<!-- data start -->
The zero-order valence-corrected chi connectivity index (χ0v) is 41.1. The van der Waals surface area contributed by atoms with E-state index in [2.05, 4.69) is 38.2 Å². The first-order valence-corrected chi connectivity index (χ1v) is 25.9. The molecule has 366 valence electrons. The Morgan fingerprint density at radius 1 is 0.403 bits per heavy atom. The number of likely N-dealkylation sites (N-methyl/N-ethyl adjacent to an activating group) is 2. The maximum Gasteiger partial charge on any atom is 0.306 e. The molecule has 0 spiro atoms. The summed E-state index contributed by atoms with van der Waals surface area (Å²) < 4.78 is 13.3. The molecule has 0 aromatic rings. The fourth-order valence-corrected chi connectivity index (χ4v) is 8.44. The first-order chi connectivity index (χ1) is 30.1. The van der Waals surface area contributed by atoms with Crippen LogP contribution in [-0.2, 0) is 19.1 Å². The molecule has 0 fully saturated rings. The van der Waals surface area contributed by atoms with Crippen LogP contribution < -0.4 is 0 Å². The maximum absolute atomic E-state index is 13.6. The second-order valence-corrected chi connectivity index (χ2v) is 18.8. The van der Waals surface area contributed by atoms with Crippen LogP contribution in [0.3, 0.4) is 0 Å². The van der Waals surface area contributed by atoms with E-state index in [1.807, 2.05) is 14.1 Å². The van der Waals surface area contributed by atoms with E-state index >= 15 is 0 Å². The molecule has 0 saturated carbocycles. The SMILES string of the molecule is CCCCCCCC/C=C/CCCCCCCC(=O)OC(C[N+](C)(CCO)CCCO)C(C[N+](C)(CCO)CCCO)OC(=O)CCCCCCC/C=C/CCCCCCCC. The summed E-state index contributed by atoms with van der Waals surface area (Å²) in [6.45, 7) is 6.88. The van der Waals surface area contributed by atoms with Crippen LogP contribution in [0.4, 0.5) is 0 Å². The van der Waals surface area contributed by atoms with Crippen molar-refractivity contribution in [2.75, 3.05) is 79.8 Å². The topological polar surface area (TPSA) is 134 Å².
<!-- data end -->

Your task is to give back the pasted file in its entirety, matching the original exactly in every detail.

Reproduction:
The zero-order valence-corrected chi connectivity index (χ0v) is 41.1. The van der Waals surface area contributed by atoms with E-state index in [2.05, 4.69) is 38.2 Å². The first-order valence-corrected chi connectivity index (χ1v) is 25.9. The molecule has 366 valence electrons. The Morgan fingerprint density at radius 1 is 0.403 bits per heavy atom. The number of likely N-dealkylation sites (N-methyl/N-ethyl adjacent to an activating group) is 2. The maximum Gasteiger partial charge on any atom is 0.306 e. The molecule has 0 spiro atoms. The summed E-state index contributed by atoms with van der Waals surface area (Å²) < 4.78 is 13.3. The molecule has 0 aromatic rings. The fourth-order valence-corrected chi connectivity index (χ4v) is 8.44. The first-order chi connectivity index (χ1) is 30.1. The van der Waals surface area contributed by atoms with Crippen LogP contribution in [-0.2, 0) is 19.1 Å². The molecule has 0 fully saturated rings. The van der Waals surface area contributed by atoms with Crippen LogP contribution < -0.4 is 0 Å². The maximum absolute atomic E-state index is 13.6. The second-order valence-corrected chi connectivity index (χ2v) is 18.8. The van der Waals surface area contributed by atoms with Crippen LogP contribution in [0.3, 0.4) is 0 Å². The van der Waals surface area contributed by atoms with E-state index in [1.807, 2.05) is 14.1 Å². The van der Waals surface area contributed by atoms with E-state index >= 15 is 0 Å². The molecule has 0 saturated carbocycles. The SMILES string of the molecule is CCCCCCCC/C=C/CCCCCCCC(=O)OC(C[N+](C)(CCO)CCCO)C(C[N+](C)(CCO)CCCO)OC(=O)CCCCCCC/C=C/CCCCCCCC. The summed E-state index contributed by atoms with van der Waals surface area (Å²) in [6.45, 7) is 6.88. The van der Waals surface area contributed by atoms with Crippen LogP contribution in [0.4, 0.5) is 0 Å². The van der Waals surface area contributed by atoms with Crippen molar-refractivity contribution in [2.75, 3.05) is 79.8 Å². The topological polar surface area (TPSA) is 134 Å².